by Alex Forsythe
Many of you know that the White-throated Sparrow comes in two forms: white-crowned and tan-crowned. What you might not know is why. First, the two colors rarely mate with each other. They follow the adage “opposites attract” rather than “birds of a feather”. Males prefer females with white stripes, but females prefer males with tan stripes.
Second, the genetics roughly follow Mendel’s infamous but simple pea plant chart (Punnett Square). In simple terms, Mendel noted that pea plants have round peas (R) or wrinkled peas (r), where R and r are two different alleles for a single trait. A heterozygous plant would carry both R and r (Rr). A homozygous plant would carry only RR or rr. If two heterozygous plants are bred, the four resulting offspring would have the following: RR, rr, Rr and Rr.
In the case of the White-throated sparrow, the tan form of the birds is homozygous (WW). The white form of the birds is heterozygous (Ww). The white stripe is inherited as a dominant trait. With this combination of genes, the way in which the different forms choose mates, and the difference in parenting behavior between the two color variations, the result is an approximate 50-50 split in the stripe color. We have approximately an equal number of tan-striped and white-striped birds (“Behavioral Characterization of a White-throated Sparrow Homozygous for the ZAL2m Chromosomal Rearrangement”, Horton, et al, 2012).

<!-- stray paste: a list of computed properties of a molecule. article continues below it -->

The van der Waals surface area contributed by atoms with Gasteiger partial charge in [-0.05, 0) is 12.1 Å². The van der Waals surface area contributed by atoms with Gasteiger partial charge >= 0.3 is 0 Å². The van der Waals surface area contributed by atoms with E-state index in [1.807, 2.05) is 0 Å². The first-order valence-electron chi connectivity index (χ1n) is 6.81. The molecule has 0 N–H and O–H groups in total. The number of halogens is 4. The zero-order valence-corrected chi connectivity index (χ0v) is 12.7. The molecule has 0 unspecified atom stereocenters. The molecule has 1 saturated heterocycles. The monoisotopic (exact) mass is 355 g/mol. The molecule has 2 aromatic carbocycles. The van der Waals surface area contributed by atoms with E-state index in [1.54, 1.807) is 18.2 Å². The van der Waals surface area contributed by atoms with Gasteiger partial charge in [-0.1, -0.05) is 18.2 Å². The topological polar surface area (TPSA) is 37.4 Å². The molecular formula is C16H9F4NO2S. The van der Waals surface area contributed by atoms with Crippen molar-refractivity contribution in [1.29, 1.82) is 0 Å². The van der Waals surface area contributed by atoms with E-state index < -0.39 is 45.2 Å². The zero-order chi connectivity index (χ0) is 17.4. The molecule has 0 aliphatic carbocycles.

An interesting side-effect of the difference in coloration is the level of aggression demonstrated by each color of sparrow. The White-throated Sparrows with white stripes are more aggressive than those with tan stripes. The white-striped birds also sing more, but the tan-striped birds are better parents (“Alternative reproductive strategies in the White-throated Sparrow: behavioral and genetic evidence”, Tuttle, 2002). The birds are therefore becoming important subjects for scientists who want to determine whether behavior in organisms is tied to physical traits and if so, how and to what extent? It will be interesting to see what their studies suggest.
White-throated Sparrows have also been known to hybridize with Juncos. They look just as you might imagine: a very dark bird with some striping like a sparrow, white throat, and white belly and outer tail feathers of a Junco. One such hybrid was captured in Maryland and studied extensively (“Behavior and Parentage of a White-throated Sparrow x Dark-eyed Junco Hybrid”, Jung, et al. 1994). The bird sang a mixed song of a Junco trill followed by the sparrow “peabody” notes and seemed to prefer the company of female White-throated Sparrows over female Juncos.
Next winter, when you’re watching your feeders, take a close look at your White-throated Sparrows and take note of their coloration and behavior. Also, if you see a Sparrow-Junco hybrid, be sure to share a photo with IAS!